At that time Jesus said, “I thank you, Father, Lord of heaven and earth, because you have hidden these things from the wise and the intelligent and have revealed them to infants; yes, Father, for such is your gracious will. All things have been handed over to me by my Father; and no one knows the Son except the Father, and no one knows the Father except the Son and anyone whom the Son chooses to reveal him. Come to me, all you that are weary and are carrying heavy burdens, and I will give you rest. Take my yoke upon you, and learn from me; for I am gentle and humble in heart, and you will find rest for your souls. For my yoke is easy, and my burden is light.”
I wonder what the disciples thought when Jesus said, “my yoke is easy, and my burden is light.”
Bartholomew probably nodded along in agreement, James and John might have clapped in approval, but there’s a chance that Peter said what I think whenever I come across this passage: “Is he serious?”
I mean, in reality, it would seem that what Jesus is talking about here is rather ironic. My yoke is easy and the burden is light? Coming from the one who said: take up your cross and follow me, those who wish to save their life must lose it, sell all of your possessions and give to the poor, let the dead bury the dead, is it easier for camel to go through the eye of a needle than for a rich person to enter heaven… it seems a little paradoxical for him to claim that is yoke his easy and the burden is light.
When we take a step back and look at the greater picture of this address, Jesus’ invitation is not to the work burdened, nor the sin-burdened, but to the law burdened, to those who felt the heavy weight of religiosity. At a time when law observance was followed by some to a ridiculous degree, Jesus triumphantly invited the weary to come to him for rest.
The promise for the weary is not, however, a rest from inactivity. What Christ offers to the tired is not a vacation from the law but a less burdensome way of fulfilling it. At particular points during his ministry Jesus’ interpretation of the law was more lenient (observing the Sabbath) and at other times more stringent (divorce, acts of mercy, forgiveness). The main thrust being that the weighted matters of the law can be simplified by justice, mercy, and faithfulness.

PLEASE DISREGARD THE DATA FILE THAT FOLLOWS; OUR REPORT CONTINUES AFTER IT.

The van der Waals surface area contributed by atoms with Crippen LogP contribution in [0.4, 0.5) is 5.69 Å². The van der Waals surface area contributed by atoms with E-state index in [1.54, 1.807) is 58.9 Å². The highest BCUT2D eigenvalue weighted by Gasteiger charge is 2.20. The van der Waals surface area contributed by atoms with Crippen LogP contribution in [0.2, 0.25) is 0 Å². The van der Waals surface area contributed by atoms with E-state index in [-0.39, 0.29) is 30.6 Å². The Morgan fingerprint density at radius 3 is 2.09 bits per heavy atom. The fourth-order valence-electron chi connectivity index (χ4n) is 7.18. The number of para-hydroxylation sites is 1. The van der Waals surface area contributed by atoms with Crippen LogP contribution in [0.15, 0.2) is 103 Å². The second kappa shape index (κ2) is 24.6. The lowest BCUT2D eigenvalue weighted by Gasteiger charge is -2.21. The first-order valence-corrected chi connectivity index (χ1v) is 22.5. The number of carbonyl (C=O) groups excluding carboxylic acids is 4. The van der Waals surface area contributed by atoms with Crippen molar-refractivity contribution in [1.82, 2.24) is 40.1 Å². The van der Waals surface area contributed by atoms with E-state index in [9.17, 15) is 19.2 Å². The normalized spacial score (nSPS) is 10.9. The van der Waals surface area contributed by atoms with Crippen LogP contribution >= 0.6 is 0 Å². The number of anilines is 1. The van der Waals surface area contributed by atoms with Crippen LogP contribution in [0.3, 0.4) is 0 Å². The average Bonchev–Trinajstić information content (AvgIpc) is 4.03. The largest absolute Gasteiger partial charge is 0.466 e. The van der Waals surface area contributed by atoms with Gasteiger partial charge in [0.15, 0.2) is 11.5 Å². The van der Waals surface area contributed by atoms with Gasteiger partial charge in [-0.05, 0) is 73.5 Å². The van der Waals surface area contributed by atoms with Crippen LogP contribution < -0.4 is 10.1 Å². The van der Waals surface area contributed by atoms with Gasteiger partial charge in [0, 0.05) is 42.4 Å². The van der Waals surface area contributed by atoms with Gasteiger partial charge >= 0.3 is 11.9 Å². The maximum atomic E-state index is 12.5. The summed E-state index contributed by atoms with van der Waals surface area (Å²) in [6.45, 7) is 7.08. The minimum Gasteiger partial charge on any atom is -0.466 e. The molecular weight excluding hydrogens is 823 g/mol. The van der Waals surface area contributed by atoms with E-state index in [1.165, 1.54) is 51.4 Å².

Compared to the other law followers of his time, Jesus is offering a lesser burden of religious existence. Yet, I can’t help but feel that there is something inherently wrong with the idea that Jesus’ yoke is easy and the burden is light.
It brings me more joy than I can describe to know that I have been serving as the pastor of St. John’s for more than a year. I have only begun to scratch the surface of our collective story, the way we have all come to know God in our lives, and I look forward to our continued journeys of faith.
Years ago a good friend of mine had just finished his first year in ministry, like me, when the “honeymoon” period came to an abrupt end. They say that the “honeymoon” period can last anywhere from 6-18 months; the church body becomes so excited with a new pastor that they are willing to look past the old problems to envision a new reality of faith. However, as with all things, the honeymoon eventually comes to an end. Honeymoons can end by a simple mistake from the pulpit, a forgotten phone call to a parishioner in need, or simply when the new shiny toy looses its luster. For my friend, the honeymoon came to a screeching halt during a church council meeting.
After serving for an entire year it appeared as if things were finally getting better for the church; they had new visitors attending worship, new programs had taken off, and they even had a few youth present during church gatherings. Some of the lay people had come to describe this new young pastor as the shot in the arm that the church had desperately needed. He was their little Messiah, inaugurating a new age and time for the church when it could return to its former glory.
The church council meeting took place in the damp church basement that smelled of mold and burnt coffee one evening shortly after his one year anniversary. The leadership of the church sat appropriately in the stiff folding chairs and exchanged pleasantries about the comings and goings of town until the real business came to the floor: The much needed update to the curtains in the fellowship hall. He describes the moment as a eternity of debating what color would best accent the needs of the hall where peoples’ feeling were hurt over the color-coordination. And then they talked about replacing the organ, and the sanctuary windows. They talked about the only two children in worship, just two, who were deemed disruptive to the older folk. And when they were done complaining about the children, they started to complain about my friend…
The shut-in list was passed around the table until it arrived in his lap when someone said, “the only explanation must be that you don’t have this list. Our last pastor made sure that each of them were visited one a week.” “Thats wonderful” my friend replied, “Who visits them?” “The pastor does!” they all agreed in unison.
My friend looked down at the list and read the names of the faithful church members who could no longer attend. While he sat there in silence reading over the list one of the older women spoke up, “this is the way we’ve always done it, and we’ve always been successful”
“Successful at what?” he said. “There are 36 names on this list. That means there were 4 more people on this list than there were in church last Sunday. I don’t think you’ve been successful at all.”
And thus the honeymoon came to an abrupt conclusion.